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As an advocate of the full legalization of marijuana, I find it interesting that the arguments chosen by Chelsey Johnson in her Nov. 11 letter to the editor — “Rethinking medical marijuana” — are so bureaucratic.
Do we really care whether people buy regular or extra-strength Tylenol? The fact that drug-related crime in California and Colorado has gone down seems to have flown by her. And the fact that thousands of cancer and AIDS patients are seeing significant quality of life benefits apparently doesn’t matter either.
The Dept. of Health and Human Services filed for and was awarded a patent on the medical benefits of cannabinoids derived from cannabis, based on studies done at the National Institute of Health. The patent (#6,630,507) awarded in 2003, states unequivocally that cannabinoids are neuroprotectants and anti-inflammitory, and as such are useful in the prevention and treatment of a wide variety of diseases including stroke, trauma, auto-immune disorders, Parkinson’s, Alzheimer’s and HIV dementia. That’s prevention and treatment…
Moments from now, the Arapahoe County Sheriff’s Office will return hash it seized from medical marijuana patient Gregory VonAlmen — and Von Almen’s attorney, Rob Corry, believes the decision sets a precedent by establishing that marijuana concentrate and other related products are also protected by Amendment 20, which legalized MMJ in Colorado.
The Heritage Foundation’s Charles Stimson has released a completely bonkers prohibitionist screed on marijuana. Will the think tank retract it? If you want to read one of the most absurd “policy” articles about marijuana in history, go quickly to the website of the Heritage Foundation to read “Legalizing Marijuana: Why Citizens Should Just Say No.” I say quickly because it is truly so absurd, I believe it will be taken down from the site soon.
The Flower contrasts a utopian society that freely farms and consumes a pleasure giving flower with a society where the same flower is illegal and its consumption is prohibited. The animation is a meditation on the social and economic costs of marijuana prohibition.
In a landmark reversal, the American Medical Association urged the federal government to review marijuana’s schedule classification from a Schedule I drug, meaning it has no medicinal value, so that further ‘development of cannabinoid-based medicines’ can be achieved.
Since 1970, the only government-based research in the country was in the University of Mississippi, where medical marijuana has been grown and distributed, but with little research and control. With the AMA requesting marijuana be reclassified so that medicine can further the advancements of medical marijuana research and help determine the efficacy of medical cannabis for all it’s potential.
Actually I was very skeptical rather than opposed. The first person who introduced me to the possibility that cannabis was medicinal was my father who was a pharmacist. We were talking about prohibition and he mentioned that when he was a freshman in pharmacy school at the University of Minnesota in 1928 and one of their assignments was to make tincture of cannabis. He said, we had to be very careful because the alcohol was illegal. I’ve got his 1927 Remmington’s Textbook of Pharmacy and on page 999 and 1000 it tells you how to make tincture of cannabis. It also says that it is useful for relief of pain and a tranquilizer. In the process of marginalizing quackery we also tended to marginalize homeopaths, naturopaths, osteopaths all of whom placed greater importance on herbal medicine that allopathic doctors, the doctors that we today called MD’s. There still was interest in plant based medicine but there was a problem that it was not standardized. However, as late as 1937 the AMA testified against the marijuana tax act. First off, they said we don’t have any idea why you are not calling this cannabis obviously we need to explore that why was it called marijuana when that’s not what it was called at that time. And secondly he said, yes, this is decreasingly being prescribed by physicians because of lack of standardization.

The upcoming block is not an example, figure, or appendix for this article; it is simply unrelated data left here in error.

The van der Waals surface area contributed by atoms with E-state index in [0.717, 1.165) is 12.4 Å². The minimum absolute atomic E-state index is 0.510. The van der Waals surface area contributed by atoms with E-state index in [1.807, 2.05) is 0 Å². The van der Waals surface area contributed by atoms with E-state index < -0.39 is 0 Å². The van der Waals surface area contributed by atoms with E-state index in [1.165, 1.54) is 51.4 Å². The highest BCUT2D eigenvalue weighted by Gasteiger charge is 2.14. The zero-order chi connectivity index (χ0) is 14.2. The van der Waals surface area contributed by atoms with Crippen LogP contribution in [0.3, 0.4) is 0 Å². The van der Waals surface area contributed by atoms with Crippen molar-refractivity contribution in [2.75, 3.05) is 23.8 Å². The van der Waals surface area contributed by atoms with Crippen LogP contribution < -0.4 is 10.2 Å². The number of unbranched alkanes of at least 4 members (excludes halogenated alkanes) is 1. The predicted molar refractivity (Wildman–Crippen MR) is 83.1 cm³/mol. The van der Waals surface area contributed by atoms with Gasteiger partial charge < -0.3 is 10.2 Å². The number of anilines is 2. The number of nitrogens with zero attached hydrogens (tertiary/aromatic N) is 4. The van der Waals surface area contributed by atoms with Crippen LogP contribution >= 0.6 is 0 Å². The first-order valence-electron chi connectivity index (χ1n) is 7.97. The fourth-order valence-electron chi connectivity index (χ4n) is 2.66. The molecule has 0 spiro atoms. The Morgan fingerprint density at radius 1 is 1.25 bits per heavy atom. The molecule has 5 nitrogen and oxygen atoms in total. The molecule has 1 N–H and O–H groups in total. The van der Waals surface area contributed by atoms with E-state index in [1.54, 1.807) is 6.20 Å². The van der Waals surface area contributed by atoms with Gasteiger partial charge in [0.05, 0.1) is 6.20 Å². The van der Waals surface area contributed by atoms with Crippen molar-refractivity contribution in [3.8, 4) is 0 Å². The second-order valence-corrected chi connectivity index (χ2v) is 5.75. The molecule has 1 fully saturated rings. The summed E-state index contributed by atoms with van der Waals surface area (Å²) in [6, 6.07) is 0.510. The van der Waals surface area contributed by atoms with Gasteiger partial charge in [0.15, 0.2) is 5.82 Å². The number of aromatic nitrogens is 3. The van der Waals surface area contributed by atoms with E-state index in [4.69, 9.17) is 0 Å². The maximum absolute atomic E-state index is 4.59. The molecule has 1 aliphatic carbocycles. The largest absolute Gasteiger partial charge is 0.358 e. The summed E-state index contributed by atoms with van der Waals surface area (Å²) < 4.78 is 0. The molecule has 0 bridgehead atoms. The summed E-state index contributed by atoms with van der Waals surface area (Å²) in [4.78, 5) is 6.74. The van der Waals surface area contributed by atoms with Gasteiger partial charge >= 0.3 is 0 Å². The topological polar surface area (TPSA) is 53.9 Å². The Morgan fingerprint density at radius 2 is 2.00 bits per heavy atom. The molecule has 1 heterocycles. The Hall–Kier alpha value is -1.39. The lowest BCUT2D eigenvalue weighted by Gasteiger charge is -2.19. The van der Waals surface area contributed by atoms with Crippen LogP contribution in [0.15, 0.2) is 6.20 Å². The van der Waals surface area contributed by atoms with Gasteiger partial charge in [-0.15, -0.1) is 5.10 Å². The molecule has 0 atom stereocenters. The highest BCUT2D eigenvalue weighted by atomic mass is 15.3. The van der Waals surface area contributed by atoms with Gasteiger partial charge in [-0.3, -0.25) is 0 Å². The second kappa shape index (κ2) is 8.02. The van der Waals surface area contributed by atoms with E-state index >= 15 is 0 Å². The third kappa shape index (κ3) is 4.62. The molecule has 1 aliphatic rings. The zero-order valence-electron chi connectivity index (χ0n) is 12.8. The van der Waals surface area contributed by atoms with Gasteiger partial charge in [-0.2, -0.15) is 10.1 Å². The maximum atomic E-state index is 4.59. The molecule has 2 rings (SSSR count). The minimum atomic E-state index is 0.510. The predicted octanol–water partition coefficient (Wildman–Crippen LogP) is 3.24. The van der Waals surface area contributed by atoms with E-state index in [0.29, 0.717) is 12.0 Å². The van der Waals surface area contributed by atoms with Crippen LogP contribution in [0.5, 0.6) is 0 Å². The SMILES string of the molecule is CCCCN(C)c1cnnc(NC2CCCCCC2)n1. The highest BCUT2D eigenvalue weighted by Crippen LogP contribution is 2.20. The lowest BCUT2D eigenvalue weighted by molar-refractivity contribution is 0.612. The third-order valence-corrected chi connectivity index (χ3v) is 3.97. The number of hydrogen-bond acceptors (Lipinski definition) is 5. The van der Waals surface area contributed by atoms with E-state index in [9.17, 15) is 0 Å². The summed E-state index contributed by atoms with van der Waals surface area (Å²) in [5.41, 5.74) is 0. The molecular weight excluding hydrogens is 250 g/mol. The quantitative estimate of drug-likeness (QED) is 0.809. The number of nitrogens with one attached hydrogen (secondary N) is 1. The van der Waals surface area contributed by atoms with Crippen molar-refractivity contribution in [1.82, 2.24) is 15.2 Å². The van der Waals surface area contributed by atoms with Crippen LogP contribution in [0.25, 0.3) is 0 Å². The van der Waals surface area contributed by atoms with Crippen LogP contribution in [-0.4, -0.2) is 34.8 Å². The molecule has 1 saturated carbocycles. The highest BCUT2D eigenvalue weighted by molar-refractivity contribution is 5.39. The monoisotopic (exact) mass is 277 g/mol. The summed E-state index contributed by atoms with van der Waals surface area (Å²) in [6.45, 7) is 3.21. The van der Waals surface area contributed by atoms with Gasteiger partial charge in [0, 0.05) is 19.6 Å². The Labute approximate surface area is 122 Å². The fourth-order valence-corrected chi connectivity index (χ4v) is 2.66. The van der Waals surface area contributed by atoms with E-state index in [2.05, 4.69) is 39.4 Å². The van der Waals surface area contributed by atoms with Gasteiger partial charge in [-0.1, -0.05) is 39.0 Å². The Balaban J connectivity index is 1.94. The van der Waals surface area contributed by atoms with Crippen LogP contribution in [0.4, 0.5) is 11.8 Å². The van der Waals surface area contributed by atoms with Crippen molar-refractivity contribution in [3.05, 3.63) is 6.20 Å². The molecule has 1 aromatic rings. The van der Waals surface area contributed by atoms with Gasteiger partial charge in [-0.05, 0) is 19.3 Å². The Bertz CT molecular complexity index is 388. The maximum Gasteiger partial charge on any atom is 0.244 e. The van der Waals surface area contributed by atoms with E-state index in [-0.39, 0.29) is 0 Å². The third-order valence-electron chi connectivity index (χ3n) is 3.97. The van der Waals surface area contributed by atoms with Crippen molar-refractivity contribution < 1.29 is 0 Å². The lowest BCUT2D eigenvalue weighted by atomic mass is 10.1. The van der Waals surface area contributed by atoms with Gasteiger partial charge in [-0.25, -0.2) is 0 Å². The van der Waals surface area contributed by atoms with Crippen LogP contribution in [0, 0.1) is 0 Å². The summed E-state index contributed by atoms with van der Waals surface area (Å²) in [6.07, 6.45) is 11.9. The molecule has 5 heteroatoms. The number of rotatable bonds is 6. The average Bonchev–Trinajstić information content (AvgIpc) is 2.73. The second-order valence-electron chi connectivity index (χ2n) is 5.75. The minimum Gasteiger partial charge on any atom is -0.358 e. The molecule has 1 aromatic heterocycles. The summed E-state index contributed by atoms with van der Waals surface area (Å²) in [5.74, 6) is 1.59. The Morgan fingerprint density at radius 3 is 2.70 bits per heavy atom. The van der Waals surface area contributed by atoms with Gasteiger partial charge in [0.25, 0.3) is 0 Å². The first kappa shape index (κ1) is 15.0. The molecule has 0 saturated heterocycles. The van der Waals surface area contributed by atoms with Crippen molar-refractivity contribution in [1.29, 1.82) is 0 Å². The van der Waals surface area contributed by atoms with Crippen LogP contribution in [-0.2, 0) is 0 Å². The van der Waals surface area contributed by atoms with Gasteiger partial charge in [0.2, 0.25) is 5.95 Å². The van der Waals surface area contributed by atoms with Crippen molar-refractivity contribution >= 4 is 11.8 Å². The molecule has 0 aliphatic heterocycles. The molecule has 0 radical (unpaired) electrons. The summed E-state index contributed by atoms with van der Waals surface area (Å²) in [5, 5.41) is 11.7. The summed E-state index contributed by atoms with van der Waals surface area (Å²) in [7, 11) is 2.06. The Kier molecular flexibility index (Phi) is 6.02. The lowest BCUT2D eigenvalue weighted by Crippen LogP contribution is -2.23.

I started doing recommendations for the medical use of cannabis in the spring of 2000. I have noticed a real thawing on the attitude of physicians. I have at least 80 physicians in Southern Santa Barbara county refer one of more of their patients to me to evaluate them for recommendations for the medical use of cannabis under the terms of proposition 215. I have also found that physicians have become more and more curious about how this stuff works. Americans for Safe Access, about two years ago, asked me to speak to Kaiser Hospital in San Jose because somebody contacted them and would like to have a doctor come in and talk to us about this (medical cannabis). And the physicians listened to that with at least some respect and some with great interest. There were some people that didn’t agree. I think part of that is the way we marginalize herbal medicine as I discussed earlier. We have looked at manufactured medicines as being easier to characterize and easier to understand. But what we tend to forget as physicians I think, is that we have evolved with the plants and that manufactured pharmaceuticals contain structures that aren’t found in nature and are more difficult for the body to metabolize than structures that are found in nature.
MedicalMarijuana411.com sits down with David Bearman, M.D. Dr. Bearman helped found the countrys third free clinic in Seattle, Washington in 1967, directed the Haight Ashbury Drug Treatment Program, and founded the Isla Vista Medical Clinic in 1970. He has worked at all levels of government, including being a Medical Officer in the U.S. Public Health Service, Director of Health Services at San Diego State University and Director and Medical Officer of the Sutter County Health Department.